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I am currently writing a program which is having a lot of code duplication between the GUI aspect and the data storage aspect, and I was wondering if my proposed solution follows acceptable design principles.

Basically, I have some Data objects, which have a List holding some more information. Then the GUI displays the object, and a JList which displays all the information in the Data object's List. In the GUI, users can add or remove information to the object's list, and this is visually reflected in the JList.

However, this results in me having to maintain the GUI JList and the object List separately:

private void addInformation(String s) {
    this.listmodel.addElement(s);
    this.dataObject.getList().add(s);
}

(Obviously that is a very simple example but you get the idea). It also means that I'm using up twice as much memory holding both lists. Would it be acceptable for me to create a class which implemented both the ListModel and the List interfaces and then only need to update the single combined list/listmodel? I'm still studying at uni and I want to make this project the best I possibly can in terms of maintainability by others and adherence to best practices.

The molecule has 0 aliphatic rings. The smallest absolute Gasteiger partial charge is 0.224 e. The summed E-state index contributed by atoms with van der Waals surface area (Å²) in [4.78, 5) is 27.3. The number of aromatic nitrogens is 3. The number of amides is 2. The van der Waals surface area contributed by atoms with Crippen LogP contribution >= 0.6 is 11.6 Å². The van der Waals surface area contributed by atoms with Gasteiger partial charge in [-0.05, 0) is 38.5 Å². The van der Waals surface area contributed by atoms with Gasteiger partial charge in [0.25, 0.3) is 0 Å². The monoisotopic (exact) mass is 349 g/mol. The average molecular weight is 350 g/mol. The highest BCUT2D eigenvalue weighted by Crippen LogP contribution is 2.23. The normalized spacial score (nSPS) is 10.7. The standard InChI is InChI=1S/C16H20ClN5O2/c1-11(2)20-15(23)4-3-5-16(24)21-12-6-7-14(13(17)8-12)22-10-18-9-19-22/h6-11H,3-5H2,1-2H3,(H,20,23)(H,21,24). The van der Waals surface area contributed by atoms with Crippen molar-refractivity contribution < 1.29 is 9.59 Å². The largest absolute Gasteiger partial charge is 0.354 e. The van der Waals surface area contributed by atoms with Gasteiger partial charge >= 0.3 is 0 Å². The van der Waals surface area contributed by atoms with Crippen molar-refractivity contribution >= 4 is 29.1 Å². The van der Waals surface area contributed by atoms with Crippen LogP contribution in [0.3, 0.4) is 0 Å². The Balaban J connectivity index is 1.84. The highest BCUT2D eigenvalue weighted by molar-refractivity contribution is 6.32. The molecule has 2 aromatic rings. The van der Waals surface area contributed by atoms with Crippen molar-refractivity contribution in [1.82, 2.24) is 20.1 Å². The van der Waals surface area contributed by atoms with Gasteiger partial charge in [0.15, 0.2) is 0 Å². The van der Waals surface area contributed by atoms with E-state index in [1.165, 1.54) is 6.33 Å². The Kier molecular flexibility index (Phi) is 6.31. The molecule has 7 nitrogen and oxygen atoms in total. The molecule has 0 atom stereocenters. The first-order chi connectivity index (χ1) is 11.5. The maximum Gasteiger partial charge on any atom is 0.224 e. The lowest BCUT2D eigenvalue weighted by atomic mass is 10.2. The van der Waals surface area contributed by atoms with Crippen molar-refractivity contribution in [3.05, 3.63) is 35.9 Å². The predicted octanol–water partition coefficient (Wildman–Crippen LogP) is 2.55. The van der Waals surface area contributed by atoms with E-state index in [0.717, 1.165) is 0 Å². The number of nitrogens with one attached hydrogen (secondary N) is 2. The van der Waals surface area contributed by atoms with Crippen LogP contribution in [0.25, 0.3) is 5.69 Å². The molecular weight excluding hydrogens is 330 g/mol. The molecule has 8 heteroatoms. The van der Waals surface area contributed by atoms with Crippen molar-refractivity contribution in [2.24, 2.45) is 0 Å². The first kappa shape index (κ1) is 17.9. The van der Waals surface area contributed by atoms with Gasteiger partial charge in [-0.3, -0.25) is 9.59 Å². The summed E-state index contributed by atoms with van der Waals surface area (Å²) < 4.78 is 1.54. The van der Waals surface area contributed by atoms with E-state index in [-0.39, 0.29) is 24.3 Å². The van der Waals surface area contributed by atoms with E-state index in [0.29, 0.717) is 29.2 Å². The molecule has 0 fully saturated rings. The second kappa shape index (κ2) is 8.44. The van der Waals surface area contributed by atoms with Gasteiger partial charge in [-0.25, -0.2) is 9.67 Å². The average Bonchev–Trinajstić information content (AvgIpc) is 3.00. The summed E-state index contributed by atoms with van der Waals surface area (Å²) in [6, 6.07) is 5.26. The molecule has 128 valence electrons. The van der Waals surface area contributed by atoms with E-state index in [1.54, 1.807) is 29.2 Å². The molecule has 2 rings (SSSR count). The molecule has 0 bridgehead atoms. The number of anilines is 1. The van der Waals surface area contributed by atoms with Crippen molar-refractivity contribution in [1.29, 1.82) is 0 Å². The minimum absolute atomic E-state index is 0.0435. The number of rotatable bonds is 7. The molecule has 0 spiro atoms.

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I'm not sure, I understand you or not. Maybe this helps you –  timaschew Jul 15 '11 at 1:13

3 Answers 3

up vote 3 down vote accepted

Your GUI should not hold information about the state of the data model. It would be better to separate it up into a Model-View-Controller (MVC) design. Where the controller is responsible for object creation and updating the model and view accordingly. Your actual view should just be responsible for screen display by passing arguments to it to display. This way the view and model don't need to know anything about each other and there will only be one data model.

If your having to keep both lists consistent then something is wrong with your design and will probably introduce more bugs into the code.

See here for MVC details.

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I'd suggest you use an implementation of the ListModel interface (such as DefaultListModel) to hold your data. Then bind it to your JList. If the default renderer doesn't suit, write your own customized ListCellRenderer and apply it to the JList object.

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Java Swing use a separable model architecture to minimize coupling between the model (e.g. ListModel, Table Model) and the corresponding view (JList, JTable). You don't have to use more memory.

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